J D Wetherspoon plc (branded variously as Wetherspoon or Wetherspoons, and colloquially known as Spoons) is a pub company operating in the United Kingdom and Ireland. The company was founded in 1979 by Tim Martin and is based in Watford. It operates the sub-brand of Lloyds No.1 bars, and around 50 Wetherspoon hotels. Wetherspoon is known for converting unconventional premises, such as former cinemas and banks, into pubs. The company is publicly listed on the London Stock Exchange and is a constituent of the FTSE 250 Index.
Tim Martin opened his first pub in 1979 in Colney Hatch Lane in Muswell Hill, London. Many of the other early Wetherspoon pubs were also in the western part of Haringey. The name of the business originates from JD, a character in The Dukes of Hazzard, and Wetherspoon, the surname of one of Martin's teachers in New Zealand, who had told him that he would not amount to anything.
During the 1990s, Wetherspoons began a policy of routinely closing its smaller or less profitable outlets, often replacing them with larger premises close by. In 1998, Wetherspoons introduced the oversized pint glass to promote the "full pint". This initiative was withdrawn, supposedly because customers were still asking for top-ups, but arguably because other pub chains did not follow its lead.
Wetherspoons pioneered non-smoking areas in pubs before the Smoking, Health and Social Care (Scotland) Act 2005, The Smoking (Northern Ireland) Order 2006 and the Health Act 2006 in England and Wales became law in 2006.
The company produces a quarterly in-house magazine, Wetherspoon News, which contains information on the company's activities, its employees, pubs, political views and comments on recent media mentions. The chain also offers a mobile app from which customers can order food and drink to their table to avoid using the bar, even from outside the pub.
On 16 April 2018, Wetherspoons deleted all of its social media profiles. Chairman Tim Martin cited the "current bad publicity surrounding social media, including the trolling of MPs and others" as a reason for the decision.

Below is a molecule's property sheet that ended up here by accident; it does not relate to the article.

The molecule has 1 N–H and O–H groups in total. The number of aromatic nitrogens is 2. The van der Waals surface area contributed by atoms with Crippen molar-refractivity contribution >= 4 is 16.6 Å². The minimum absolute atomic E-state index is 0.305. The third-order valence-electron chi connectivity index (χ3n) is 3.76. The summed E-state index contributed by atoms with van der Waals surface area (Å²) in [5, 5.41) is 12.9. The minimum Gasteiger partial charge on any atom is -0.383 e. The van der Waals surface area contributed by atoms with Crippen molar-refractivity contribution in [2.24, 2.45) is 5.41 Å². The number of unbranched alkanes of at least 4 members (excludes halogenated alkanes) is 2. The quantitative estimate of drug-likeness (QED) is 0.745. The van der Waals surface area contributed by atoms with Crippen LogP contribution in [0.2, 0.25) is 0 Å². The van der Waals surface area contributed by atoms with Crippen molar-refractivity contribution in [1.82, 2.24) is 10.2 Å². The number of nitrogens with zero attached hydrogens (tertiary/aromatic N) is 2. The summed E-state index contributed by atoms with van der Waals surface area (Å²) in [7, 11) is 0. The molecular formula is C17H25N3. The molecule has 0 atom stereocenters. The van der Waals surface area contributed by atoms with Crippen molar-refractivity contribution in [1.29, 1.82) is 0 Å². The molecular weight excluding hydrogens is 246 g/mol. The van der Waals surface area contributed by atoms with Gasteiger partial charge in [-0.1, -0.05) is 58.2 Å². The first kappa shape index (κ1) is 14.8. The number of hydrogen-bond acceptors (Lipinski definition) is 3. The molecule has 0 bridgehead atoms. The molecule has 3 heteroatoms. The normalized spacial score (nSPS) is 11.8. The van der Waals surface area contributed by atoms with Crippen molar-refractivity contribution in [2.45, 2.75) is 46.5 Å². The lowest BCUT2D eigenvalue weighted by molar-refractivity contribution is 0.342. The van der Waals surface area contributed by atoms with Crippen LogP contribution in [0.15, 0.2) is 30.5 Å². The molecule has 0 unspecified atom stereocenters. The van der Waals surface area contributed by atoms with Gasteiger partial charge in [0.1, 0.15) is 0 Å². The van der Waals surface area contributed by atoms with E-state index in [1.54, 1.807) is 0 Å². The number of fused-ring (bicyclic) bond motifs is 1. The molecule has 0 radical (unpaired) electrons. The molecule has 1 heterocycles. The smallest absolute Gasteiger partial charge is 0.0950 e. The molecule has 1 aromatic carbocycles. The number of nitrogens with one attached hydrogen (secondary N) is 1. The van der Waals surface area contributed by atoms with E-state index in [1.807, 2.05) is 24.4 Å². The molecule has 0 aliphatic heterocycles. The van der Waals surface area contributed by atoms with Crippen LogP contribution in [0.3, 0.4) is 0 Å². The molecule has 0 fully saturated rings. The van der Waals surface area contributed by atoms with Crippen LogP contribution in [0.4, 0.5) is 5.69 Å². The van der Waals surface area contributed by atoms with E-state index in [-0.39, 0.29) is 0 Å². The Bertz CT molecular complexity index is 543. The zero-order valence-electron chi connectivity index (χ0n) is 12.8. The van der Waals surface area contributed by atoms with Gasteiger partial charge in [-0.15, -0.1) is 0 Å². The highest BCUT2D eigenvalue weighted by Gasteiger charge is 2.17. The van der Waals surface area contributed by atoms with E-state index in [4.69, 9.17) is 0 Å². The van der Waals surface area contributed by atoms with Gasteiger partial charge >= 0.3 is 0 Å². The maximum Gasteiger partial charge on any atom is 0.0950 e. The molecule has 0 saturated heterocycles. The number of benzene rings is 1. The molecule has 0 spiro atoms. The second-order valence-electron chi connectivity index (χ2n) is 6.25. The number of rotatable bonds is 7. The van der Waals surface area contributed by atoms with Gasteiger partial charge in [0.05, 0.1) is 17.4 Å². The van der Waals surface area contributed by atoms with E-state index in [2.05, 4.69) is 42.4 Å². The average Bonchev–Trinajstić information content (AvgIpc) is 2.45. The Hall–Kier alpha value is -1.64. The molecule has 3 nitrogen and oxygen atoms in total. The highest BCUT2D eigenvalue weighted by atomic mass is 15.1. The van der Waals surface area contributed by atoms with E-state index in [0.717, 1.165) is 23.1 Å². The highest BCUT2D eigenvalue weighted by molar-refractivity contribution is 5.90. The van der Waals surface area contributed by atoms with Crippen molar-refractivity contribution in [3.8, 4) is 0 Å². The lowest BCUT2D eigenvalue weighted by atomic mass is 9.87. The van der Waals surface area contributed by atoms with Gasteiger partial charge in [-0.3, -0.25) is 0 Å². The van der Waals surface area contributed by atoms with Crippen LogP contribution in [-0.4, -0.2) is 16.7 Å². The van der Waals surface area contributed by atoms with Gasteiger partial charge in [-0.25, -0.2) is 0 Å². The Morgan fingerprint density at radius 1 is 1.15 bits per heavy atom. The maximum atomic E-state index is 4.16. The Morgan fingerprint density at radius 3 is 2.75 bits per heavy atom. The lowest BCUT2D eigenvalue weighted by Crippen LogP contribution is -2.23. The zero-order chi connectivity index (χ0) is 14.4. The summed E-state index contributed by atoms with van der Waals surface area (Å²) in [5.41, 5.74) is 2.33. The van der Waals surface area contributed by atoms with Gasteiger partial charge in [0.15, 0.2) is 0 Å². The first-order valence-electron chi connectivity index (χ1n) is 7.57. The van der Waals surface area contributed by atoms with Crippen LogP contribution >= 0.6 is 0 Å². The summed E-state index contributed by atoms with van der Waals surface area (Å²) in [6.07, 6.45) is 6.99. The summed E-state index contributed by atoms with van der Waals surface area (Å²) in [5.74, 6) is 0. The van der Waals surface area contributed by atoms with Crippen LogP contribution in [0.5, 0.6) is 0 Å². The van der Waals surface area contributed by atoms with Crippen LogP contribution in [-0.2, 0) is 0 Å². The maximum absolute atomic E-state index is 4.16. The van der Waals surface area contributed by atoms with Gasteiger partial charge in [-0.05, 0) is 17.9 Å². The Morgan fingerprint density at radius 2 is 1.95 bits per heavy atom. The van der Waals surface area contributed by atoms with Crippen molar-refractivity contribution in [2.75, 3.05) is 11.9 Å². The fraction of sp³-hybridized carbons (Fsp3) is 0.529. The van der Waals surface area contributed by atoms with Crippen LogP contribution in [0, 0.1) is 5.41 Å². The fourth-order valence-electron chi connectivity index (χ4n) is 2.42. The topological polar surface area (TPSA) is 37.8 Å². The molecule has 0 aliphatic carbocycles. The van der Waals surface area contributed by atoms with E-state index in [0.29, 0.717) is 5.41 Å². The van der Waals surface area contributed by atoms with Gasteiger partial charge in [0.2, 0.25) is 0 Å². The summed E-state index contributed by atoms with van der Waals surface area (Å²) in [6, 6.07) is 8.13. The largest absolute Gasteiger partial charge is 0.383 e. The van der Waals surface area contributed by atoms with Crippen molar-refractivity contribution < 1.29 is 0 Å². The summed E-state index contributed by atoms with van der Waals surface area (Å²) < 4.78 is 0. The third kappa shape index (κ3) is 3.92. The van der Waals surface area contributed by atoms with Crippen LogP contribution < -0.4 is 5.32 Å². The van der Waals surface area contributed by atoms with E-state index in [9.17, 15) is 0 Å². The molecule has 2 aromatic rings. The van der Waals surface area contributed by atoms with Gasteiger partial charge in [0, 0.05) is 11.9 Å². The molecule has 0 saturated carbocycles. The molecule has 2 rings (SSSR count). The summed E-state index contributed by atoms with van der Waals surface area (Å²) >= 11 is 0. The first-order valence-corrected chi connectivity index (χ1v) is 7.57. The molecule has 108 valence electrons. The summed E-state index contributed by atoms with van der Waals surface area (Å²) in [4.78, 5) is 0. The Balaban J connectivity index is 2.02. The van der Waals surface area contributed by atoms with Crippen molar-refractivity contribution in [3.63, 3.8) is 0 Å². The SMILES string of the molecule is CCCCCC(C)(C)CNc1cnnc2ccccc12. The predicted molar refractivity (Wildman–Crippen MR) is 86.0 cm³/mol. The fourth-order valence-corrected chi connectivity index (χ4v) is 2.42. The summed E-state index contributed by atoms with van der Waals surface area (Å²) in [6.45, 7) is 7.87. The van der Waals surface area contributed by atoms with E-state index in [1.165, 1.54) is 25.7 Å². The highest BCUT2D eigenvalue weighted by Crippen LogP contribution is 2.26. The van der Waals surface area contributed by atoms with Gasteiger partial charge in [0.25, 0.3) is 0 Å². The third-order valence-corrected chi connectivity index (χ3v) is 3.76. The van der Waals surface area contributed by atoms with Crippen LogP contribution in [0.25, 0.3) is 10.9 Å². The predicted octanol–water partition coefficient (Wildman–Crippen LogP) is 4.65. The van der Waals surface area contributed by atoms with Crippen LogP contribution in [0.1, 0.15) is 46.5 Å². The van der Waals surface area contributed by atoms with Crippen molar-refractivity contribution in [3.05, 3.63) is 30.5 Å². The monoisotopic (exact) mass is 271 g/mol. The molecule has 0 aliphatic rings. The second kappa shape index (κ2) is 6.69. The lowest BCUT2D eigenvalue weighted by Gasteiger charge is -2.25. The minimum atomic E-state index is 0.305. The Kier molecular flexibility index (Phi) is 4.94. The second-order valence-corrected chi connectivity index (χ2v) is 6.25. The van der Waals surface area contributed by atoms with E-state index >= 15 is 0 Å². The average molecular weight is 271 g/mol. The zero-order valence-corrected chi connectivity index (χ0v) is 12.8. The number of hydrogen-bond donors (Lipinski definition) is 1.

The firm – whose founder is a strong supporter of Brexit – replaced champagne with British sparkling wines and Australian wines on 9 July 2018. The firm stated the goal of this was to sell cheaper drinks and to get cheaper alcohol to its two million weekly customers.
In mid-March 2020 during the COVID-19 pandemic in the United Kingdom, the government advised the public to avoid areas like pubs, clubs, restaurants, and gyms. As a result, many pub chains closed. However, Wetherspoon chairman Tim Martin rejected the government's advice and refused to close a single pub, saying that his instinct was that "closure won’t save lives but will cost thousands of jobs". The government ordered the closure of all pubs from 21 March. The media also reported that Martin refused to pay its 43,000 employees for the period of closure until the furlough costs had been reimbursed by the Government, unlike other national chains which were covering the costs upfront. Martin encouraged Wetherspoons staff to find employment elsewhere, such as the supermarket Tesco. The majority of staff were placed on the Government furlough scheme after its announcement. The Wetherspoon group later suggested that Martin's statement had been reported misleadingly, and said that staff had been paid every week during the closure.
Wetherspoons also told its suppliers in March it would not pay them until its 874 pubs were allowed to reopen after the coronavirus lockdown. In October 2020, Wetherspoons reported its first loss in 36 years. For the year ending in July 2020, the company published a pre-tax loss of £34.1 million; the previous year, it reported a pre-tax profit of £102.5 million.
In March 2021, Wetherspoons reaffirmed its expansion plans including 75 projects, comprising 18 new pubs and 57 significant extensions to existing venues. Martin said that the ten-year project would create 2,000 jobs for staff, but that it would be "conditional on the UK opening back up again on a long-term basis, with no further lockdowns or the constant changing of rules".